Perception And Reflection Are Inseparable
This is the realisation of the two truths – non duality.

For most of us, what usually happens is that perception gets caught up in the reflection of perception (the object). This creates a subject (me perceiving), and a separation occurs and is maintained.

When perception identifies with a reflection, perception becomes caught in a deception. This is mara activity – demonic activity – and nothing more than that! Of course, this identification sounds harmless enough, but it is the precursor to stifled or exploding emotions. These like-and-dislike demons are always lurking, ready to pounce when we consent.

We can easily miss the point of spiritual activity, by getting caught up in the practice or wandering off. I do this all the time. The point is to be honest and not pretend that we are practising; rather, if we analyse the experience/problem, we then find the solution. Remember; our spiritual evolution is in our own hands. We do the refining. The problem is usually that we are more interested in our habitual interpretation of reality than in reality!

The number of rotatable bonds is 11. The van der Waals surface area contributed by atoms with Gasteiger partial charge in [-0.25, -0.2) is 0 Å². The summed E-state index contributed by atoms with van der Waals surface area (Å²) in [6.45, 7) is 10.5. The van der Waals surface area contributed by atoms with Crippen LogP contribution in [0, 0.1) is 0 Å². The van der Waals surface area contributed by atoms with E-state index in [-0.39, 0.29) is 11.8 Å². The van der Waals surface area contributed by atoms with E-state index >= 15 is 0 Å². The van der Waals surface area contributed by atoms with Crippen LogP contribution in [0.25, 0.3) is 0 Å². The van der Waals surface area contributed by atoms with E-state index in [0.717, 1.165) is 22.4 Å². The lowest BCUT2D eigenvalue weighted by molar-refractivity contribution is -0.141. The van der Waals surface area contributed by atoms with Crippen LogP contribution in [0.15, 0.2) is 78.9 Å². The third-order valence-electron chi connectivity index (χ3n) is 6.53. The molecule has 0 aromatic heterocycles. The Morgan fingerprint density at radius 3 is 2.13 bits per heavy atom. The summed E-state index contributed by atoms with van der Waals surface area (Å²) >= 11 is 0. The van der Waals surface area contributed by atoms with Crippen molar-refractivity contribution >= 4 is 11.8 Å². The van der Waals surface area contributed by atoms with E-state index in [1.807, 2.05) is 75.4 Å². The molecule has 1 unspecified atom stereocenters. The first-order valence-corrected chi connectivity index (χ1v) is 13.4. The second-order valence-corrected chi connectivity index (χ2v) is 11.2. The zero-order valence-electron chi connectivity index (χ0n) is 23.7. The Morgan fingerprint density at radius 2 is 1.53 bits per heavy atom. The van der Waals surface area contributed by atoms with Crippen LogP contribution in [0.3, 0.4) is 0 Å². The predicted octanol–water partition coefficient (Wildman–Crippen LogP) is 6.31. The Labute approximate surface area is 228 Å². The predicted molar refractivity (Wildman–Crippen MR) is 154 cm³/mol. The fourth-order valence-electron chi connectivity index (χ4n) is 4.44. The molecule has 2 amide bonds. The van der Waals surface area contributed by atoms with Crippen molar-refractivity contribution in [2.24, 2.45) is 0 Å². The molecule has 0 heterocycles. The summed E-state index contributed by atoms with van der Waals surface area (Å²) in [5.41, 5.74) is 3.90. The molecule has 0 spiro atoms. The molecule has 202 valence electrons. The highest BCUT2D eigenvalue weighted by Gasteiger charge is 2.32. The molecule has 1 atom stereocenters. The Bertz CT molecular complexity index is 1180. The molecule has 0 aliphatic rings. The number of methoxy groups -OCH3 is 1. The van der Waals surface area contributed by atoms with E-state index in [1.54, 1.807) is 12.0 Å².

An example:
Chanting mantras or prayers is used as an extension of pure perception, and can help inspire us – but it can also become a distraction. We may be ‘involved’ in visualisations or chanting at speed. Unfortunately this can also hold us down in the reflection, as ‘we’ are ‘doing’ the practice. That is a separation, a duality.

Much depends on who told us what to do and why. Teachings are generalised and are at a certain level. We have to be careful not to be too literal with someone else’s intention at that moment. Some advice is just expedient.

Remember the Buddha’s words; “Not too tight and not too loose”, and “Don’t take my word for it.” We have to follow what feels right for us, gain confidence and act compassionately.

When chanting, merely hear the sound of the voice.
Hearing is totally open like the other senses.

This is mere perception.
Perception and reflection are inseparable.

During practice, when taking a breath there is a silent emptiness.
Perception and emptiness are inseparable.

This is always present.

This goes for any spiritual practice. Once we get the hang of this, it goes for any activity. In this way, whether we are engaged in a ‘high’ practice or washing the floor, there is no difference.

Perception and reflection are one continuity of our essential nature.

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